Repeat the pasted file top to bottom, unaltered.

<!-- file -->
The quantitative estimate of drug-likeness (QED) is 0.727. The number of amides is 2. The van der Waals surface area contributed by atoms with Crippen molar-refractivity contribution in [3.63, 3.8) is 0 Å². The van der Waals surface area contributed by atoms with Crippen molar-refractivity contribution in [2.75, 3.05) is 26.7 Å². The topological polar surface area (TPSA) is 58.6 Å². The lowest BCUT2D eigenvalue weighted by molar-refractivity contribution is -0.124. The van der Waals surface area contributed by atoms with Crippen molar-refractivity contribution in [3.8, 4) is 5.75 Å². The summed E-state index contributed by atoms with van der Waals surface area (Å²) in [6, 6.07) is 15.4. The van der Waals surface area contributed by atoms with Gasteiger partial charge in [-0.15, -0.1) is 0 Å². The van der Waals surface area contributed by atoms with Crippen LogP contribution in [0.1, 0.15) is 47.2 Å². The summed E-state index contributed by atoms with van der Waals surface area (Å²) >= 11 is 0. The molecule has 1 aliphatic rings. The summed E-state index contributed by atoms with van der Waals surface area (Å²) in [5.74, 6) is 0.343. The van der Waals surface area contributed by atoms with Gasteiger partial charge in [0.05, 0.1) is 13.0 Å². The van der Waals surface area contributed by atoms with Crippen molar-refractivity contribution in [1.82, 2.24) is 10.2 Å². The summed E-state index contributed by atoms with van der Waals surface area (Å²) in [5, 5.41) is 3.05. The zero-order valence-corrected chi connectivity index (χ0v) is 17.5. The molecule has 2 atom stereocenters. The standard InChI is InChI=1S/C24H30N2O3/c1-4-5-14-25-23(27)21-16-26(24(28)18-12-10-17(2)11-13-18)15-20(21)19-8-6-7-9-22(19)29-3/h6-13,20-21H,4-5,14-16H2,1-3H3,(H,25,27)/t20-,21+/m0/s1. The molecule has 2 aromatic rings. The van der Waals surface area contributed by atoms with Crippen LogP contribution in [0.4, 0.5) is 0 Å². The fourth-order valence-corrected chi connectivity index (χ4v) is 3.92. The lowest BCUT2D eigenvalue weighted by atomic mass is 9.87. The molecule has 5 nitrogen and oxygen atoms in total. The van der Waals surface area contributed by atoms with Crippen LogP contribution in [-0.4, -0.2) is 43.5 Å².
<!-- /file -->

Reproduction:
The quantitative estimate of drug-likeness (QED) is 0.727. The number of amides is 2. The van der Waals surface area contributed by atoms with Crippen molar-refractivity contribution in [3.63, 3.8) is 0 Å². The van der Waals surface area contributed by atoms with Crippen molar-refractivity contribution in [2.75, 3.05) is 26.7 Å². The topological polar surface area (TPSA) is 58.6 Å². The lowest BCUT2D eigenvalue weighted by molar-refractivity contribution is -0.124. The van der Waals surface area contributed by atoms with Crippen molar-refractivity contribution in [3.8, 4) is 5.75 Å². The summed E-state index contributed by atoms with van der Waals surface area (Å²) in [6, 6.07) is 15.4. The van der Waals surface area contributed by atoms with Gasteiger partial charge in [-0.15, -0.1) is 0 Å². The van der Waals surface area contributed by atoms with Crippen LogP contribution in [0.1, 0.15) is 47.2 Å². The summed E-state index contributed by atoms with van der Waals surface area (Å²) >= 11 is 0. The molecule has 1 aliphatic rings. The summed E-state index contributed by atoms with van der Waals surface area (Å²) in [5.74, 6) is 0.343. The van der Waals surface area contributed by atoms with Gasteiger partial charge in [0.05, 0.1) is 13.0 Å². The van der Waals surface area contributed by atoms with Crippen molar-refractivity contribution in [1.82, 2.24) is 10.2 Å². The summed E-state index contributed by atoms with van der Waals surface area (Å²) in [5, 5.41) is 3.05. The zero-order valence-corrected chi connectivity index (χ0v) is 17.5. The molecule has 2 atom stereocenters. The standard InChI is InChI=1S/C24H30N2O3/c1-4-5-14-25-23(27)21-16-26(24(28)18-12-10-17(2)11-13-18)15-20(21)19-8-6-7-9-22(19)29-3/h6-13,20-21H,4-5,14-16H2,1-3H3,(H,25,27)/t20-,21+/m0/s1. The molecule has 2 aromatic rings. The van der Waals surface area contributed by atoms with Crippen LogP contribution in [0.4, 0.5) is 0 Å². The fourth-order valence-corrected chi connectivity index (χ4v) is 3.92. The lowest BCUT2D eigenvalue weighted by atomic mass is 9.87. The molecule has 5 nitrogen and oxygen atoms in total. The van der Waals surface area contributed by atoms with Crippen LogP contribution in [-0.4, -0.2) is 43.5 Å².